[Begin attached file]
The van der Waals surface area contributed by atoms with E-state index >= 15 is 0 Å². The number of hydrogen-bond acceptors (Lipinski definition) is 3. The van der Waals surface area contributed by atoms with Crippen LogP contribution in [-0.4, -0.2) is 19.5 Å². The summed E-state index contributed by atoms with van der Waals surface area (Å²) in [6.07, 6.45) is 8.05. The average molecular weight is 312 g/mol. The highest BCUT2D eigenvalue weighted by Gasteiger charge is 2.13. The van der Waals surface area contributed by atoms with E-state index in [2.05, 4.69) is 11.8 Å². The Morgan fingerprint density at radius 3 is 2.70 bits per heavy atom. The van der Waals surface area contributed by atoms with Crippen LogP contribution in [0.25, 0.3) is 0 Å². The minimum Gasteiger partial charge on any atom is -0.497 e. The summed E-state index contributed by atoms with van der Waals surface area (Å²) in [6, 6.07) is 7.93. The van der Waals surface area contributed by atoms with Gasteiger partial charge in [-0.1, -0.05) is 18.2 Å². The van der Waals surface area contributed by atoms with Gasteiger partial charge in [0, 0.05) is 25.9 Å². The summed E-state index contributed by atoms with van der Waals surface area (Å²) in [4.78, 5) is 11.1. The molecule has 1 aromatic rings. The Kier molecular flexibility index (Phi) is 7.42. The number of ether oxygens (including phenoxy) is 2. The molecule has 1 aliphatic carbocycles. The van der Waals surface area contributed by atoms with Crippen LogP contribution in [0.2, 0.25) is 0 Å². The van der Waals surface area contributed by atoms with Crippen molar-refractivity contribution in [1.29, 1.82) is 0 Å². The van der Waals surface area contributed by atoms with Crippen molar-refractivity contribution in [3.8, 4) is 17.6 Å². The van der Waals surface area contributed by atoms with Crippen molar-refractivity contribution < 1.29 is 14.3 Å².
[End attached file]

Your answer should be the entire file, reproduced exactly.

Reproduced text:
The van der Waals surface area contributed by atoms with E-state index >= 15 is 0 Å². The number of hydrogen-bond acceptors (Lipinski definition) is 3. The van der Waals surface area contributed by atoms with Crippen LogP contribution in [-0.4, -0.2) is 19.5 Å². The summed E-state index contributed by atoms with van der Waals surface area (Å²) in [6.07, 6.45) is 8.05. The average molecular weight is 312 g/mol. The highest BCUT2D eigenvalue weighted by Gasteiger charge is 2.13. The van der Waals surface area contributed by atoms with E-state index in [2.05, 4.69) is 11.8 Å². The Morgan fingerprint density at radius 3 is 2.70 bits per heavy atom. The van der Waals surface area contributed by atoms with Crippen LogP contribution in [0.25, 0.3) is 0 Å². The minimum Gasteiger partial charge on any atom is -0.497 e. The summed E-state index contributed by atoms with van der Waals surface area (Å²) in [6, 6.07) is 7.93. The van der Waals surface area contributed by atoms with Gasteiger partial charge in [-0.1, -0.05) is 18.2 Å². The van der Waals surface area contributed by atoms with Gasteiger partial charge in [0, 0.05) is 25.9 Å². The summed E-state index contributed by atoms with van der Waals surface area (Å²) in [4.78, 5) is 11.1. The molecule has 1 aromatic rings. The Kier molecular flexibility index (Phi) is 7.42. The number of ether oxygens (including phenoxy) is 2. The molecule has 1 aliphatic carbocycles. The van der Waals surface area contributed by atoms with Crippen LogP contribution in [0.2, 0.25) is 0 Å². The van der Waals surface area contributed by atoms with Crippen molar-refractivity contribution in [1.29, 1.82) is 0 Å². The van der Waals surface area contributed by atoms with Crippen molar-refractivity contribution in [3.8, 4) is 17.6 Å². The van der Waals surface area contributed by atoms with Crippen molar-refractivity contribution < 1.29 is 14.3 Å².